In France, Jacques Chirac was relected on May 5th in the second round of the French presidential election.

§Netherlands

In the Netherlands, on February 2nd, Crown Prince Willem-Alexander married Máxima, Princess of Orange in Amsterdam. Two weeks later, the trial of former Yugoslav President Slobodan Milošević began at the United Nations war crimes tribunal in The Hague (Den Haag). On May 6th, the popular politician Pim Fortuyn was killed by Volkert van der Graaf.

§United Kingdom

Elizabeth II of the United Kingdom gave former New York City mayor Rudolph Giuliani an honorary knighthood on February 13th.

§India

On February 27th, a series of riots left hundreds dead, after 59 Hindu pilgrims died aboard a train burned by a Muslim mob in Godhra, India.

§Middle East

§Afghanistan

The U.S. invasion of Afghanistan's "Operation Anaconda" began in eastern Afghanistan on March 1st. Along with allied Afghan military forces, The U.S. conducted a large operation to destroy al-Qaeda and Taliban forces in the Shahi-Kot Valley and Arma Mountains southeast of Zormat. This operation was the first large-scale battle in the United States war in Afghanistan since the Battle of Tora Bora in December of the previous year. It ended on March 19th after killing 500 Taliban and al Qaeda fighters, and 11 allied troops.

§Pakistan

Pakistani voters approved a referendum granting a 5-year term for Pakistani President Pervez Musharraf on April 30th. The 38-day stand-off in the Church of the Nativity in Bethlehem came to an end on May 9th when the Palestinians inside agreed to have 13 suspected militants among them deported to several different countries.

§Iraq

On July 5th Iraq again rejected U.N. weapons inspections proposals.

§North America

The emerald ash borer beetle is accidentally introduced into North America, probably from an Asian packing crate. It later decimates the ash tree population in less than two decades.

On January 5th, Charles Bishop, a 15 year-old student pilot, crashed a light aircraft into a Tampa, Florida building, evoking fear of a copycat 9/11 terrorist attack. It was later learned that he was suffering side effects from the acne medicine, accutane.

Already gripped in the turmoil of 9/11, the United States was dealing with a completely different kind of disaster. On January 9th, the United States Department of Justice announced it will pursue a criminal investigation of Enron Corporation, an American energy company based in Houston, Texas. Before its bankruptcy in late 2001, Enron employed around 21,000 people (McLean & Elkind, 2003) and was one of the world's leading electricity, natural gas, pulp and paper, and communications companies, with claimed revenues of $111 billion in 2000. Fortune named Enron "America's Most Innovative Company" for six consecutive years. It achieved infamy at the end of 2001, when it was revealed that its reported financial condition was sustained mostly by institutionalized, systematic, and creatively planned accounting fraud.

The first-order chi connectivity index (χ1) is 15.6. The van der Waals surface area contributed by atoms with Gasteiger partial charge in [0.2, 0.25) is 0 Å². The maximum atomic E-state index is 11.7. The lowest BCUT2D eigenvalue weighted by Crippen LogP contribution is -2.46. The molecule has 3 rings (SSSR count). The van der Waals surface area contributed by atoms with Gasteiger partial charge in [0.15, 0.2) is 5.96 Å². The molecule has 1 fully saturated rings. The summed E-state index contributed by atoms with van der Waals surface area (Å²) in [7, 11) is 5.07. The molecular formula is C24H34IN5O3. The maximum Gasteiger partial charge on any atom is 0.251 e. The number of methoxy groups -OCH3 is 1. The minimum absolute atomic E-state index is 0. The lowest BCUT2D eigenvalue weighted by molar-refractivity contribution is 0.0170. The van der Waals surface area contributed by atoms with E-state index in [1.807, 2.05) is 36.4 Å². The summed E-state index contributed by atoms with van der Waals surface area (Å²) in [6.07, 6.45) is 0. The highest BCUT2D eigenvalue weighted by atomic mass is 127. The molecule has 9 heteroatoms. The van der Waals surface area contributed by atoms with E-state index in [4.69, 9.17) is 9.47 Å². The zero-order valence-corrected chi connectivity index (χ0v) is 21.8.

Attorney General, John Ashcroft, announced that American Taliban member John Walker Lindh would be tried in the United States. Walker was first captured on November 25, 2001, by Afghan Northern Alliance forces, and questioned by CIA agent Mike Spann and another agent at General Dostum's military garrison named Qali Jangi near Mazari Sharif. Later that day, the makeshift prison was the scene of a violent uprising, in which Spann was killed along with hundreds of foreign fighters. Walker found refuge in a basement bunker after taking a bullet in the upper-right thigh, hiding with Saudi, Uzbek and Pakistani jihadis. He was found seven days later on December 2, 2001, when Northern Alliance forces diverted an irrigation stream, drowning many, and eventually flushing out Walker and about 80 survivors from the original 300. Walker initially gave his name as "Abdul Hamid" but later gave his real name when interviewed by Robert Young Pelton for CNN.

Upon capture, Walker signed confession documents while he was held by the United States Marine Corps on USS Peleliu and informed his interrogators that he was not merely Taliban but al-Qaeda, though his father later asserted he was not involved in, and unaware of, al-Qaeda.